Out of office
Is there a leader you particularly admire?
I admire lots of leaders, but there was one who is perhaps less well known: a philanthropist called Abdul Sattar Edhi from my hometown of Karachi, who set up the largest charity in Asia. His selflessness and how he was committed to helping the society has stayed with me for a very long time, and I get inspired by what he was able to do for the community. He’s not a corporate leader, but is somebody I would always look up to.
How much has your family influenced your work and leadership ethic?
Family has had a deep influence on me. Both of my parents were academics, so I was brought up in a very academic environment, but one that was also about honesty and integrity.
Just as I’ve learnt from my parents, I learn from my kids every day. I have an 11-year-old, an 18-year-old and a 22-year-old, so you almost have two generations ahead of how people are thinking about products and services. For example, I bought my 11-year-old a phone the other day and wanted to set up email and she said, “that’s so yesterday” and wanted to set up Snapchat and Instagram. I thought: “By the time she’s 18, how will she want to do banking? How will Barclays open her first student account for her?”. You learn in many ways and bring it back to the business. Your kids do influence you.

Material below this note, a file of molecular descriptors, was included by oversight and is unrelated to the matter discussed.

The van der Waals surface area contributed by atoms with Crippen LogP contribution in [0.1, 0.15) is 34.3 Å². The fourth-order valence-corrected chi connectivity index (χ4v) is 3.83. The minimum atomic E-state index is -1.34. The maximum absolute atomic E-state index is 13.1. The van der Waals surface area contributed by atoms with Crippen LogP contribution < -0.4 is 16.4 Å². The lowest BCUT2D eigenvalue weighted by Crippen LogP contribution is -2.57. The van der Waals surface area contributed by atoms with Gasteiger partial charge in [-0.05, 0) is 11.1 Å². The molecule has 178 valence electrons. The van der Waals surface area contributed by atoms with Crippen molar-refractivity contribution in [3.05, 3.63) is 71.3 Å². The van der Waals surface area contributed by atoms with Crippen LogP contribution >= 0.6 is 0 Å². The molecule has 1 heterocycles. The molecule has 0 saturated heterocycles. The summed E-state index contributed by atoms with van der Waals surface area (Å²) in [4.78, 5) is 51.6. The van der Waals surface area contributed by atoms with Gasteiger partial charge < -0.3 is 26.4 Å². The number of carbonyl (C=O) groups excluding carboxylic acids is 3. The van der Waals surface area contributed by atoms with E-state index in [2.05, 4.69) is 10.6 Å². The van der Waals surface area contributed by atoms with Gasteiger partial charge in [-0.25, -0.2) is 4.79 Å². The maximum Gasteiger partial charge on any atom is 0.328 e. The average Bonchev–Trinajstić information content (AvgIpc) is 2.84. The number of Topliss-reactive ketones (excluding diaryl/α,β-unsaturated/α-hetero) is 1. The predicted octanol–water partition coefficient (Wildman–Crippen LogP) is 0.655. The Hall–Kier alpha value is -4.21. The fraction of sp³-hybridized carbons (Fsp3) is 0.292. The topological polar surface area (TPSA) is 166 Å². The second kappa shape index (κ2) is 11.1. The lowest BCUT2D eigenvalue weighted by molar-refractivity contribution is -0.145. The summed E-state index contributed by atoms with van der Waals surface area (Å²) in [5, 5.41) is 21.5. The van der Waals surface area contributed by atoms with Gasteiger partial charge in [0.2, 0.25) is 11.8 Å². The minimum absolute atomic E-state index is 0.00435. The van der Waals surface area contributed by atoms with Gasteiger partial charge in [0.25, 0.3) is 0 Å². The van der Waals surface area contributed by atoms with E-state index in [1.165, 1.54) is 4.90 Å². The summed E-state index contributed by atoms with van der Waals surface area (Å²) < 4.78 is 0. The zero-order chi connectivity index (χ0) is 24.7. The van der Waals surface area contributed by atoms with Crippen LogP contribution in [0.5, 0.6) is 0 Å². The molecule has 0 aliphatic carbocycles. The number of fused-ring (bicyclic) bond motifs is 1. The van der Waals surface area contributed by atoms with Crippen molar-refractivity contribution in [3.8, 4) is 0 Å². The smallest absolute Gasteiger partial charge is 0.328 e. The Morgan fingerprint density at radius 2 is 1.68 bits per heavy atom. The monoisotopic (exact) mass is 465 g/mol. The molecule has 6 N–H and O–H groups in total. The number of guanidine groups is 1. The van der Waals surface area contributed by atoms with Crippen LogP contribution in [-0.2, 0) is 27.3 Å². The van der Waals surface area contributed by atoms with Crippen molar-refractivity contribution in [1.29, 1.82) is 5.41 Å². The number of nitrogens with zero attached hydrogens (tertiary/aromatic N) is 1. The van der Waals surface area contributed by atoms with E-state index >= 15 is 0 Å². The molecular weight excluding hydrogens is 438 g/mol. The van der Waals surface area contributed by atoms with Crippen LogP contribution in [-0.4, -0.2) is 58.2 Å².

How do you unwind?
Unwinding is a game of golf, followed by a nice lunch. A day out with the family. I like driving fast cars, so sometimes being in a car on my own, with nice music, is a great way to unwind.
If you hadn’t gone into financial services, what would your career have been?
I most probably would be an academic or a teacher. I grew up on a campus, so I’m heavily influenced by that, and have always wanted to teach. Post-retirement – if I got the opportunity – I would be doing that.